State Pension Plan Would Save Taxpayers |

About two million private-sector workers in Pennsylvania — more than 40% of the workforce — don’t have access to an automatic retirement savings plan from their employer. The resulting pension deficit is expected to cost Pennsylvania about $1 billion in social services each year for the next 15 years.

Keystone Saves, a program currently being considered by the state legislature as HB 2156, would provide a free retirement savings option for workers whose employers do not offer such plans. Various private organizations, including AARP, United Way, and the Pew Charitable Trusts, support him. So is a broad-based bipartisan coalition, including Republican State Treasurer Stacy Garrity, Democratic State Representative Michael Driscoll of Philadelphia and Republican State Representative Tracy Pennycuick of Montgomery County. Various Pittsburgh-area lawmakers from both parties have co-sponsored the bill.

According to supporters of Keystone Saves, workers are 15 times more likely to contribute to a retirement account if it is offered to them through their job, rather than setting up an IRA themselves. Visualizing the future is difficult, and understanding how even small contributions early in life can yield big rewards later on isn’t always intuitive – even more so when you’re just trying to make ends meet here and now.

Retirement? When you’re 20 and trying to make rent? When you’re 50 and trying to pay the mortgage and send your kids to school?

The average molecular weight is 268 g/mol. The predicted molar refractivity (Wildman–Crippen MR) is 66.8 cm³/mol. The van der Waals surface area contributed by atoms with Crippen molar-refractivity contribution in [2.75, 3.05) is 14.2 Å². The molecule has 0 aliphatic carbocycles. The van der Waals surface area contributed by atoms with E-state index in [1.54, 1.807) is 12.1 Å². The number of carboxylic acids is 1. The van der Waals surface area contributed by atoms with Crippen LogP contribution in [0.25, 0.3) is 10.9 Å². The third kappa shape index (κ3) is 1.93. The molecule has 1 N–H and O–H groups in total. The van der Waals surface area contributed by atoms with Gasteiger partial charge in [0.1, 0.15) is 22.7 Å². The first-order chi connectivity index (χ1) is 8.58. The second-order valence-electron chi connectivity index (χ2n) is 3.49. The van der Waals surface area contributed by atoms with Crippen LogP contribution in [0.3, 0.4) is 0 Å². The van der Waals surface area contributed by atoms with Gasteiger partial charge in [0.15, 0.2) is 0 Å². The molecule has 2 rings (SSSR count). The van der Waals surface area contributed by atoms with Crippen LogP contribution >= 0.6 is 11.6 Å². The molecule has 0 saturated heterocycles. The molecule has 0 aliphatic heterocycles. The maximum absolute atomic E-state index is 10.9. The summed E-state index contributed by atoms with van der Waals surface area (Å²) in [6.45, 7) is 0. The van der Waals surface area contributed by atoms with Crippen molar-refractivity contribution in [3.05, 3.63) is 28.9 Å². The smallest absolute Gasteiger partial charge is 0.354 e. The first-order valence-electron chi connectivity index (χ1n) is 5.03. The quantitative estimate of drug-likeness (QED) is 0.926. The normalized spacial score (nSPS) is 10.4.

The wealthiest Americans have access to professional financial planners who can do all the heavy lifting for them. The fact that advanced degrees and certifications are required to properly plan this planning shows how complex it can be.

Keystone Saves would allow employers who cannot afford or manage a retirement system themselves to opt into a free, state-facilitated system similar to the existing 529 Education Savings Accounts. All employers would have to do is provide a list of participating employees to the state and make a simple payroll deduction. Keystone Saves would do the rest, putting the money in a simple, portable IRA for workers.

The program would not discourage employers from offering their own pension plans, for two reasons. First, companies with already existing pension schemes will not be eligible. Second, since employers don’t contribute to Keystone Saves, many companies will still want to entice workers with more generous employer matching plans.

We urge the legislature to quickly pass Keystone Saves. Pennsylvania’s workers and the state’s future economy need it.

— Pittsburgh Post-Gazette

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